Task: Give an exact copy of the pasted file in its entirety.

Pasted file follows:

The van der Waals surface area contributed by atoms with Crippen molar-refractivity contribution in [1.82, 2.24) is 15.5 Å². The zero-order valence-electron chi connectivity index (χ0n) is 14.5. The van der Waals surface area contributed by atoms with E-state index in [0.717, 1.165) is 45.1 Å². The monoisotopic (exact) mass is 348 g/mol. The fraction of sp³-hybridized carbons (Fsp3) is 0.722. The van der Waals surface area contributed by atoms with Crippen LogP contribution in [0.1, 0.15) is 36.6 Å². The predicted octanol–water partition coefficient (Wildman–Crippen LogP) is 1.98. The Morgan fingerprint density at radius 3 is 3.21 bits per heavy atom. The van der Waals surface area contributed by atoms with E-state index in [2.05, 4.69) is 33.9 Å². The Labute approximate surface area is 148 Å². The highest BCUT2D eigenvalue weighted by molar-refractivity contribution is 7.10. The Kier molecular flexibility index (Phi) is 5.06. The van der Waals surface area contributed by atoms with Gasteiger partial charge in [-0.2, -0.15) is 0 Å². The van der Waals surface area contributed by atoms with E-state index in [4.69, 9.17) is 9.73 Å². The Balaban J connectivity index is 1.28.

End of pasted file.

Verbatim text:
The van der Waals surface area contributed by atoms with Crippen molar-refractivity contribution in [1.82, 2.24) is 15.5 Å². The zero-order valence-electron chi connectivity index (χ0n) is 14.5. The van der Waals surface area contributed by atoms with E-state index in [0.717, 1.165) is 45.1 Å². The monoisotopic (exact) mass is 348 g/mol. The fraction of sp³-hybridized carbons (Fsp3) is 0.722. The van der Waals surface area contributed by atoms with Crippen LogP contribution in [0.1, 0.15) is 36.6 Å². The predicted octanol–water partition coefficient (Wildman–Crippen LogP) is 1.98. The Morgan fingerprint density at radius 3 is 3.21 bits per heavy atom. The van der Waals surface area contributed by atoms with E-state index in [2.05, 4.69) is 33.9 Å². The Labute approximate surface area is 148 Å². The highest BCUT2D eigenvalue weighted by molar-refractivity contribution is 7.10. The Kier molecular flexibility index (Phi) is 5.06. The van der Waals surface area contributed by atoms with Gasteiger partial charge in [-0.2, -0.15) is 0 Å². The van der Waals surface area contributed by atoms with E-state index in [4.69, 9.17) is 9.73 Å². The Balaban J connectivity index is 1.28.